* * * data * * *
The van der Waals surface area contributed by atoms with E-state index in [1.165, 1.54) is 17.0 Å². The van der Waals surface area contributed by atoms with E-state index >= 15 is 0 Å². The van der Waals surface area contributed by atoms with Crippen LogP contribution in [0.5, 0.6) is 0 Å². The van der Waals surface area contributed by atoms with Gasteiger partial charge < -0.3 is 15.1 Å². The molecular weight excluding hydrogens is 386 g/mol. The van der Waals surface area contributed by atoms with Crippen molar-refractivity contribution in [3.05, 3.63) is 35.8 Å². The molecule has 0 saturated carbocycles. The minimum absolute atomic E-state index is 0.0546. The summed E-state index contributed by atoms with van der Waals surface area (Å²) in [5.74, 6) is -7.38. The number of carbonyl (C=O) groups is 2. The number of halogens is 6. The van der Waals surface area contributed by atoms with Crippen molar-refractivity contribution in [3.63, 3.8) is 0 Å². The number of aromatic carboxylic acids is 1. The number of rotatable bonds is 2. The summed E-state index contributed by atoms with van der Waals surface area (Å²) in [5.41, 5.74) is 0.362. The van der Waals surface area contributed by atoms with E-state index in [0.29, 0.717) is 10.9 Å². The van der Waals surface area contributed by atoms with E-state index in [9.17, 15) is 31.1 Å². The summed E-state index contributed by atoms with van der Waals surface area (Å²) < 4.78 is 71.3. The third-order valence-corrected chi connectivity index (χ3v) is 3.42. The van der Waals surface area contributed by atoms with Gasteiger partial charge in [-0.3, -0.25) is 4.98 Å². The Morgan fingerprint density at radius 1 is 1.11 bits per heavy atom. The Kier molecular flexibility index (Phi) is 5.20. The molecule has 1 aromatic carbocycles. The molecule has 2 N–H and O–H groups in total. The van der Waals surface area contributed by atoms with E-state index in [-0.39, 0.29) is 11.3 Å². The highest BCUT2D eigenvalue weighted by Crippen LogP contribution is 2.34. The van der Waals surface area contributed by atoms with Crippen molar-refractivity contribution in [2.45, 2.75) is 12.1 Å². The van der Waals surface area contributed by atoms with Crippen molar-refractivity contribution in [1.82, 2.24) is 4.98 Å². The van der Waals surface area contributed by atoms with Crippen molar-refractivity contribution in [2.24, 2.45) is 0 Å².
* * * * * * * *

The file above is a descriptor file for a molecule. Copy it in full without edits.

The van der Waals surface area contributed by atoms with E-state index in [1.165, 1.54) is 17.0 Å². The van der Waals surface area contributed by atoms with E-state index >= 15 is 0 Å². The van der Waals surface area contributed by atoms with Crippen LogP contribution in [0.5, 0.6) is 0 Å². The van der Waals surface area contributed by atoms with Gasteiger partial charge < -0.3 is 15.1 Å². The molecular weight excluding hydrogens is 386 g/mol. The van der Waals surface area contributed by atoms with Crippen molar-refractivity contribution in [3.05, 3.63) is 35.8 Å². The molecule has 0 saturated carbocycles. The minimum absolute atomic E-state index is 0.0546. The summed E-state index contributed by atoms with van der Waals surface area (Å²) in [5.74, 6) is -7.38. The number of carbonyl (C=O) groups is 2. The number of halogens is 6. The van der Waals surface area contributed by atoms with Crippen molar-refractivity contribution in [3.63, 3.8) is 0 Å². The number of aromatic carboxylic acids is 1. The number of rotatable bonds is 2. The summed E-state index contributed by atoms with van der Waals surface area (Å²) in [5.41, 5.74) is 0.362. The van der Waals surface area contributed by atoms with E-state index in [0.29, 0.717) is 10.9 Å². The van der Waals surface area contributed by atoms with E-state index in [9.17, 15) is 31.1 Å². The summed E-state index contributed by atoms with van der Waals surface area (Å²) < 4.78 is 71.3. The third-order valence-corrected chi connectivity index (χ3v) is 3.42. The van der Waals surface area contributed by atoms with Gasteiger partial charge in [-0.3, -0.25) is 4.98 Å². The Morgan fingerprint density at radius 1 is 1.11 bits per heavy atom. The Kier molecular flexibility index (Phi) is 5.20. The molecule has 1 aromatic carbocycles. The molecule has 2 N–H and O–H groups in total. The van der Waals surface area contributed by atoms with E-state index in [-0.39, 0.29) is 11.3 Å². The highest BCUT2D eigenvalue weighted by Crippen LogP contribution is 2.34. The van der Waals surface area contributed by atoms with Crippen molar-refractivity contribution in [2.45, 2.75) is 12.1 Å². The van der Waals surface area contributed by atoms with Crippen molar-refractivity contribution in [1.82, 2.24) is 4.98 Å². The van der Waals surface area contributed by atoms with Crippen molar-refractivity contribution in [2.24, 2.45) is 0 Å².